Jerry Zanelli: “ I was a founding member of the  W-league which is administered by the United Soccer League (USL), which also oversees the men's USL Pro and USL Premier Development League. My team was the first national champion of the new league, but I was frustrated with the ladies being an afterthought and having the USL spend 99% of the time on men’s soccer. I traveled to Northern California and spoke with management of the team there who were pushing for a new league. We all met in an Italian restaurant in Pleasanton, California and formed the WPSL. We decided to be a stand-alone Women’s league. I was commissioned at the first meeting.

SN: How does the WPSL fit into the United States soccer pyramid?

Jerry Zanelli:“The only league above the WPSL is the Women’s Professional Soccer (WPS). Currently two of our teams serve as farm clubs for the WPS. Most of our teams have direct affiliations with youth clubs. Some of the teams have affiliations with more than one youth club. We are sanctioned by the Unites States Adult Soccer Association (USASA) as an affiliate of the United States Soccer Federation (USSF).

SN: What is the difference between the WPSL and the W-League?

Jerry Zanelli:“The WPSL is a stand-alone women’s league and the USL W-League is affiliated with the men’s league. I have found just about every soccer association from youth to adult always has a stronger emphasis on the men’s side. Since we started the WPSL we have found that a primary motivation for teams to play for us is the fact that we are women-only, and the cost to join our league is very reasonable. Our emphasis is on preserving our teams. Our growth has been unprecedented. We started with six teams on the West Coast in 1998, and now we have over 60 teams across the Nation. We are surprised that we have been able to continue to grow during the recession.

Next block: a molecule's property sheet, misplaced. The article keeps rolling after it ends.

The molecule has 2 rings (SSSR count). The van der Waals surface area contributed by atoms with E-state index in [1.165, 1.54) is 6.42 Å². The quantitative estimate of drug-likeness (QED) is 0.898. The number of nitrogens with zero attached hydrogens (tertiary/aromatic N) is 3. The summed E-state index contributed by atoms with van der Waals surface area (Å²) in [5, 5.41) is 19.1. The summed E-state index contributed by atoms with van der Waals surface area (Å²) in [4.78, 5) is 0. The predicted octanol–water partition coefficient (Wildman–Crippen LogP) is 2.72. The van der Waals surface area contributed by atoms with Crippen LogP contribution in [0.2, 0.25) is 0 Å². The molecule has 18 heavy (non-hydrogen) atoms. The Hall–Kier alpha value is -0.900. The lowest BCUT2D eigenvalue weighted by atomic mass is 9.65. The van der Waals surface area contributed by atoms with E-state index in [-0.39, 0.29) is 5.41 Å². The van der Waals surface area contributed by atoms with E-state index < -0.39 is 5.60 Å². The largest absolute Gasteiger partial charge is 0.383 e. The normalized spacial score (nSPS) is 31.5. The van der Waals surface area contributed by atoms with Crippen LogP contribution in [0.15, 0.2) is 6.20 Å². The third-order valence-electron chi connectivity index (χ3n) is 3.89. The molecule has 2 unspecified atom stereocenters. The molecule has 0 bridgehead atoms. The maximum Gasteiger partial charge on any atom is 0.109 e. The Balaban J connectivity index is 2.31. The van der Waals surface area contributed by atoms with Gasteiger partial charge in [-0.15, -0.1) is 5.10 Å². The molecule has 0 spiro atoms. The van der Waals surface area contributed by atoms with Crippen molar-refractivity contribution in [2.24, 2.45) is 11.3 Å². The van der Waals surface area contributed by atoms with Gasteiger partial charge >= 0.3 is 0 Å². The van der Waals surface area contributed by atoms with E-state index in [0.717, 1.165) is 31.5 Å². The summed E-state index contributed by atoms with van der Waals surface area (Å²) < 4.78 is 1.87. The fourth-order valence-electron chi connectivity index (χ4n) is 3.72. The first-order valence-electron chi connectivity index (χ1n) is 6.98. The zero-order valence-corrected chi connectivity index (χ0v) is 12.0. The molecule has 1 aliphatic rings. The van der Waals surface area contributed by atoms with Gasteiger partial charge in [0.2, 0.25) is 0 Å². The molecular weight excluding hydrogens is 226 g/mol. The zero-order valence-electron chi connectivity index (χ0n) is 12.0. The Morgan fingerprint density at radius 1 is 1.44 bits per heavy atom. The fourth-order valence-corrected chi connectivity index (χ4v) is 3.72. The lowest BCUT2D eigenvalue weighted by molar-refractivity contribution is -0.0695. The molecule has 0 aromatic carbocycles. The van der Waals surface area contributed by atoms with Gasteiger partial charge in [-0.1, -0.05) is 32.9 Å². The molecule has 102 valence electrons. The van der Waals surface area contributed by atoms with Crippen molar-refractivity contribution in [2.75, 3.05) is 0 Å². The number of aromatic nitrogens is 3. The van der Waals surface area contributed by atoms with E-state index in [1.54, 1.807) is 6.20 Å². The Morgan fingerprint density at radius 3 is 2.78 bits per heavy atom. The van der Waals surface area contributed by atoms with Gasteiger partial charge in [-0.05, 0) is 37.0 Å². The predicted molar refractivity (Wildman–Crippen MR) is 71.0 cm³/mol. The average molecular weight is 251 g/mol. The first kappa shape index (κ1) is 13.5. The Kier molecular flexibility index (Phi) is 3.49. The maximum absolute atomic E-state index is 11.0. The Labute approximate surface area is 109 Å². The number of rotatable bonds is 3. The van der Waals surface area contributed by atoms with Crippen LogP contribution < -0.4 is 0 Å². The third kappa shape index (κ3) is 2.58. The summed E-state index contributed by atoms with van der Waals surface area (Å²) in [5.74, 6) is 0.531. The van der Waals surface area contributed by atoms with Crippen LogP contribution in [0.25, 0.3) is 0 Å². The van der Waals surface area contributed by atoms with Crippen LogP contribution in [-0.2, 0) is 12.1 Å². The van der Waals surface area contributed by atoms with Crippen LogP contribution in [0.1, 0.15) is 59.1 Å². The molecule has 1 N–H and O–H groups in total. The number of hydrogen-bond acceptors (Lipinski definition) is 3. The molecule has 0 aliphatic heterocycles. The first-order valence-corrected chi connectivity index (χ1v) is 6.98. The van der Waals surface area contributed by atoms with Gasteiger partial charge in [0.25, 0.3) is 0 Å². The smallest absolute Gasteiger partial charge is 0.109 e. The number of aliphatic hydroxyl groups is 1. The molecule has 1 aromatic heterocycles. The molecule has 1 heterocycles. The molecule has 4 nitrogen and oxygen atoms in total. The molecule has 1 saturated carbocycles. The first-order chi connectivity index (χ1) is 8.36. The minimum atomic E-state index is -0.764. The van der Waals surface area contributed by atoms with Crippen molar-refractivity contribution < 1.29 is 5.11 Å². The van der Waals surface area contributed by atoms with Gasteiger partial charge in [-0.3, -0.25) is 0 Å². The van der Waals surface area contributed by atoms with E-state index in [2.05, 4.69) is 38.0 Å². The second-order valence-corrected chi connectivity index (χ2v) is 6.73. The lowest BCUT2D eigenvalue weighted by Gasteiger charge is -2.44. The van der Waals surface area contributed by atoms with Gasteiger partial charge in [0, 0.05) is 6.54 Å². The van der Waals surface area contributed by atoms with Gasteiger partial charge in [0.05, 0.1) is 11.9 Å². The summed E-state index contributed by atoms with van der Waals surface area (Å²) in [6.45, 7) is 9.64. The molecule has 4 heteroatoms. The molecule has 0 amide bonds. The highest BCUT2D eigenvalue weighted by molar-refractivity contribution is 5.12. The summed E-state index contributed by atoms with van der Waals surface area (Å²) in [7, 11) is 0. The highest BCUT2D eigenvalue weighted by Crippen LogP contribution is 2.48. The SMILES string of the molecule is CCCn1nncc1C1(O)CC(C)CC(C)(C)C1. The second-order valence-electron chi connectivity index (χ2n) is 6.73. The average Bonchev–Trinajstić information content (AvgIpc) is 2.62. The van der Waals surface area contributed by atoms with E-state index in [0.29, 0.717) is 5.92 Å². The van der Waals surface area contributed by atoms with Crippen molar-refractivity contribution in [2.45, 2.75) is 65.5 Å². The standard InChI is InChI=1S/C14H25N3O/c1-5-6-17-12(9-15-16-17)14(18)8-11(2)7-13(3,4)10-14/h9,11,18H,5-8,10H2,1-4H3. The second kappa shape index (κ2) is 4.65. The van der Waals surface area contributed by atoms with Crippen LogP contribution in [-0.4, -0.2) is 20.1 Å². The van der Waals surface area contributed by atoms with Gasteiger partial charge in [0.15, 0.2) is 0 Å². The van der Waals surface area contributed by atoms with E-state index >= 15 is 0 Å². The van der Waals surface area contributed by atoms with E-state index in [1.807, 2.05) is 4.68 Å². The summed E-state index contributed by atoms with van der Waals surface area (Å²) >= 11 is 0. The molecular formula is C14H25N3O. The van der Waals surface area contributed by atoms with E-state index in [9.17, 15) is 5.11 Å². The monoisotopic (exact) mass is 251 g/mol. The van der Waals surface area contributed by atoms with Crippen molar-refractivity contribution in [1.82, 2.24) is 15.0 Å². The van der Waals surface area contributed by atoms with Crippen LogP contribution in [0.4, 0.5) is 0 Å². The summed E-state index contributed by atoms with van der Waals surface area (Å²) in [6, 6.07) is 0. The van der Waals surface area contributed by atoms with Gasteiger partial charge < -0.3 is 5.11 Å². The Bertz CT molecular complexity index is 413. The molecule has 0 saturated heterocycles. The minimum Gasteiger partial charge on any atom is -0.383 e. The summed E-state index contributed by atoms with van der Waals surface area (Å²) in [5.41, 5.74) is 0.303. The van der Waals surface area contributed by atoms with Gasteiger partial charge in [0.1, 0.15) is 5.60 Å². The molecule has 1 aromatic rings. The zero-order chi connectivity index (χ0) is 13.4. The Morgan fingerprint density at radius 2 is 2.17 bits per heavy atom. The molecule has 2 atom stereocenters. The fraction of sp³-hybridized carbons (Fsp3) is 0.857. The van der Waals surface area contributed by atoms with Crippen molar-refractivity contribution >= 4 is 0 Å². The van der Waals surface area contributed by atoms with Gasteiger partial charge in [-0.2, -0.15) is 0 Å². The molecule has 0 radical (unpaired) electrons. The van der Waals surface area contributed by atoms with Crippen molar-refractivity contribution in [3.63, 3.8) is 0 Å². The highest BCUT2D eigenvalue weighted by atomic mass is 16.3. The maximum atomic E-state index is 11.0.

SN: I understand that when the first professional women's league (WUSA) was formed in 2000, most of the players came from the WPSL. Is this true? Who were the notable players?

Jerry Zanelli: “That’s a tough question. All I remember is that from the California Storm, 17 players entered from the team and played in the WUSA. I know many other teams had players go, we held tryouts and many of the players at tryouts were picked up as well. I think WUSA was formed with a combination of WPSL, W-League, and college seniors or recent graduates as well as most of the national team players.”

SN: Does the WPSL currently work together with the new pro league (WPS)?

Jerry Zanelli: “Yes. We have brought two professional teams into the WPSL with the purpose of helping them become members of the WPS. The Bay Area Breeze and the Orange County Wave will compete in the North & South Divisions of our Pacific Conference. ”

SN: Isn't the WPSL technically and amateur league? How does this work?